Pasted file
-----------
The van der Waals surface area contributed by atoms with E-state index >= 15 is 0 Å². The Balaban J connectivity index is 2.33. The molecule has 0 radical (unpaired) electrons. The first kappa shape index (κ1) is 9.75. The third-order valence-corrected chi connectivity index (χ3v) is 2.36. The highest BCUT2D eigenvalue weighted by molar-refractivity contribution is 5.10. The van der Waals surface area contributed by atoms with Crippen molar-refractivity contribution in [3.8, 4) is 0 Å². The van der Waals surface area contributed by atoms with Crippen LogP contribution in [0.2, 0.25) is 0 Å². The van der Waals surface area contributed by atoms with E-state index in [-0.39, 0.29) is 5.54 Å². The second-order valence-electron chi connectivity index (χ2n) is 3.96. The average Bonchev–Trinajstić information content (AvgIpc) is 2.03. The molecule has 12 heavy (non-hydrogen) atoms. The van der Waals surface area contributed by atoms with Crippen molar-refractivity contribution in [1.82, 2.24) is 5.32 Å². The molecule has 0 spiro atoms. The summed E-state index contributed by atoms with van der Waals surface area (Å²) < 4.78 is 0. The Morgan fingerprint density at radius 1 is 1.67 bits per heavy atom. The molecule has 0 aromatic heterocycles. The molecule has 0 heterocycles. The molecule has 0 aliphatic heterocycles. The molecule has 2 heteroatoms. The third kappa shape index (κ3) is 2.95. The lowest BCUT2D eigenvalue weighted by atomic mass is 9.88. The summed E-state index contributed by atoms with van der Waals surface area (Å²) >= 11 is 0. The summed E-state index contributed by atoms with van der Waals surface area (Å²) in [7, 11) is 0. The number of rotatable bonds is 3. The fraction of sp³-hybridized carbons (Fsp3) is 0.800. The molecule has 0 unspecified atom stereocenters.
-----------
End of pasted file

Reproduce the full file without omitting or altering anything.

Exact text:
The van der Waals surface area contributed by atoms with E-state index >= 15 is 0 Å². The Balaban J connectivity index is 2.33. The molecule has 0 radical (unpaired) electrons. The first kappa shape index (κ1) is 9.75. The third-order valence-corrected chi connectivity index (χ3v) is 2.36. The highest BCUT2D eigenvalue weighted by molar-refractivity contribution is 5.10. The van der Waals surface area contributed by atoms with Crippen molar-refractivity contribution in [3.8, 4) is 0 Å². The van der Waals surface area contributed by atoms with Crippen LogP contribution in [0.2, 0.25) is 0 Å². The van der Waals surface area contributed by atoms with E-state index in [-0.39, 0.29) is 5.54 Å². The second-order valence-electron chi connectivity index (χ2n) is 3.96. The average Bonchev–Trinajstić information content (AvgIpc) is 2.03. The molecule has 12 heavy (non-hydrogen) atoms. The van der Waals surface area contributed by atoms with Crippen molar-refractivity contribution in [1.82, 2.24) is 5.32 Å². The molecule has 0 spiro atoms. The summed E-state index contributed by atoms with van der Waals surface area (Å²) < 4.78 is 0. The Morgan fingerprint density at radius 1 is 1.67 bits per heavy atom. The molecule has 0 aromatic heterocycles. The molecule has 0 heterocycles. The molecule has 0 aliphatic heterocycles. The molecule has 2 heteroatoms. The third kappa shape index (κ3) is 2.95. The lowest BCUT2D eigenvalue weighted by atomic mass is 9.88. The summed E-state index contributed by atoms with van der Waals surface area (Å²) >= 11 is 0. The summed E-state index contributed by atoms with van der Waals surface area (Å²) in [7, 11) is 0. The number of rotatable bonds is 3. The fraction of sp³-hybridized carbons (Fsp3) is 0.800. The molecule has 0 unspecified atom stereocenters.